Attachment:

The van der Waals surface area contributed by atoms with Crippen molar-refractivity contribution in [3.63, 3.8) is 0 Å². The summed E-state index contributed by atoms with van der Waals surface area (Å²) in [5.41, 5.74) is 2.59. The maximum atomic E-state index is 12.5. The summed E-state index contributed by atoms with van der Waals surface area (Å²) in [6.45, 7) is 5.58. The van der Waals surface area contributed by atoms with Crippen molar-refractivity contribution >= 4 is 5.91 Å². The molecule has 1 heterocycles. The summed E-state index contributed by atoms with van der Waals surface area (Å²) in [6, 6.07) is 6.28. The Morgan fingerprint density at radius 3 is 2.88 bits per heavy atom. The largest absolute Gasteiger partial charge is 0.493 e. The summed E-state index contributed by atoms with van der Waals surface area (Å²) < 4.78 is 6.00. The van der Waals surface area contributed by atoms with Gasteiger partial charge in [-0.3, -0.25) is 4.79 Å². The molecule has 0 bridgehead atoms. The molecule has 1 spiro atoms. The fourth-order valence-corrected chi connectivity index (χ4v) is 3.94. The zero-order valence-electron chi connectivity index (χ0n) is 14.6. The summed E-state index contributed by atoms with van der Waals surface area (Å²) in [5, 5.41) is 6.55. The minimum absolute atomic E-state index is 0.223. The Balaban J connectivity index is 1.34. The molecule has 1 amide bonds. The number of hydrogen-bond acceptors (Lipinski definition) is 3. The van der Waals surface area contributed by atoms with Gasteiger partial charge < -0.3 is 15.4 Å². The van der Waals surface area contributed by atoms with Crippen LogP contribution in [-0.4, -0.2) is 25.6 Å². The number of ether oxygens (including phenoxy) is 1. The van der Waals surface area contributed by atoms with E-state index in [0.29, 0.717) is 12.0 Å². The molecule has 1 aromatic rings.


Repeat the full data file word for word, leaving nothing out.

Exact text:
The van der Waals surface area contributed by atoms with Crippen molar-refractivity contribution in [3.63, 3.8) is 0 Å². The summed E-state index contributed by atoms with van der Waals surface area (Å²) in [5.41, 5.74) is 2.59. The maximum atomic E-state index is 12.5. The summed E-state index contributed by atoms with van der Waals surface area (Å²) in [6.45, 7) is 5.58. The van der Waals surface area contributed by atoms with Crippen molar-refractivity contribution >= 4 is 5.91 Å². The molecule has 1 heterocycles. The summed E-state index contributed by atoms with van der Waals surface area (Å²) in [6, 6.07) is 6.28. The Morgan fingerprint density at radius 3 is 2.88 bits per heavy atom. The largest absolute Gasteiger partial charge is 0.493 e. The summed E-state index contributed by atoms with van der Waals surface area (Å²) < 4.78 is 6.00. The van der Waals surface area contributed by atoms with Gasteiger partial charge in [-0.3, -0.25) is 4.79 Å². The molecule has 0 bridgehead atoms. The molecule has 1 spiro atoms. The fourth-order valence-corrected chi connectivity index (χ4v) is 3.94. The zero-order valence-electron chi connectivity index (χ0n) is 14.6. The summed E-state index contributed by atoms with van der Waals surface area (Å²) in [5, 5.41) is 6.55. The minimum absolute atomic E-state index is 0.223. The Balaban J connectivity index is 1.34. The molecule has 1 amide bonds. The number of hydrogen-bond acceptors (Lipinski definition) is 3. The van der Waals surface area contributed by atoms with Gasteiger partial charge < -0.3 is 15.4 Å². The van der Waals surface area contributed by atoms with Crippen LogP contribution in [-0.4, -0.2) is 25.6 Å². The number of ether oxygens (including phenoxy) is 1. The van der Waals surface area contributed by atoms with E-state index in [0.29, 0.717) is 12.0 Å². The molecule has 1 aromatic rings.